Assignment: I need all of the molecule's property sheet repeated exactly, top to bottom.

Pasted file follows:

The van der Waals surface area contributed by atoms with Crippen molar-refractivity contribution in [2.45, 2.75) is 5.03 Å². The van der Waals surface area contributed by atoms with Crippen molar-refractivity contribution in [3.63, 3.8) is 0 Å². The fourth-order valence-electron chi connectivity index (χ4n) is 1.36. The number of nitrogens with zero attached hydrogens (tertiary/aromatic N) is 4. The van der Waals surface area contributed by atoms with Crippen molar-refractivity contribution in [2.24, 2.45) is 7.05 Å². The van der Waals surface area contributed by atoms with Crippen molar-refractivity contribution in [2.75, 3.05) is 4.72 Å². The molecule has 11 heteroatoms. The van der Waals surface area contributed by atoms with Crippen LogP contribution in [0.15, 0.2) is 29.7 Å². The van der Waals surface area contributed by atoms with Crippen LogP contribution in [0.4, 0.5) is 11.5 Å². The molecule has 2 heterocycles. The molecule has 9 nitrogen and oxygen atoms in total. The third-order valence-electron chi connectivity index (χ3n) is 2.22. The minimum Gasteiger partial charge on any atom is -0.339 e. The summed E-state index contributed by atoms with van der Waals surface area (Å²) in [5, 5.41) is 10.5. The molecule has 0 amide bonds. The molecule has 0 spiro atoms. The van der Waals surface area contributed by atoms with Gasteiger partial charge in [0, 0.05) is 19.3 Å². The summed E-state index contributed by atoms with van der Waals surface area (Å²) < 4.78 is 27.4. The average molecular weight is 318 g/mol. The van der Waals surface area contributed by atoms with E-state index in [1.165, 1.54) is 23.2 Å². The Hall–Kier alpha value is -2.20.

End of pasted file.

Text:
The van der Waals surface area contributed by atoms with Crippen molar-refractivity contribution in [2.45, 2.75) is 5.03 Å². The van der Waals surface area contributed by atoms with Crippen molar-refractivity contribution in [3.63, 3.8) is 0 Å². The fourth-order valence-electron chi connectivity index (χ4n) is 1.36. The number of nitrogens with zero attached hydrogens (tertiary/aromatic N) is 4. The van der Waals surface area contributed by atoms with Crippen molar-refractivity contribution in [2.24, 2.45) is 7.05 Å². The van der Waals surface area contributed by atoms with Crippen molar-refractivity contribution in [2.75, 3.05) is 4.72 Å². The molecule has 11 heteroatoms. The van der Waals surface area contributed by atoms with Crippen LogP contribution in [0.15, 0.2) is 29.7 Å². The van der Waals surface area contributed by atoms with Crippen LogP contribution in [0.4, 0.5) is 11.5 Å². The molecule has 2 heterocycles. The molecule has 9 nitrogen and oxygen atoms in total. The third-order valence-electron chi connectivity index (χ3n) is 2.22. The minimum Gasteiger partial charge on any atom is -0.339 e. The summed E-state index contributed by atoms with van der Waals surface area (Å²) in [5, 5.41) is 10.5. The molecule has 0 amide bonds. The molecule has 0 spiro atoms. The van der Waals surface area contributed by atoms with Gasteiger partial charge in [0, 0.05) is 19.3 Å². The summed E-state index contributed by atoms with van der Waals surface area (Å²) < 4.78 is 27.4. The average molecular weight is 318 g/mol. The van der Waals surface area contributed by atoms with E-state index in [1.165, 1.54) is 23.2 Å². The Hall–Kier alpha value is -2.20.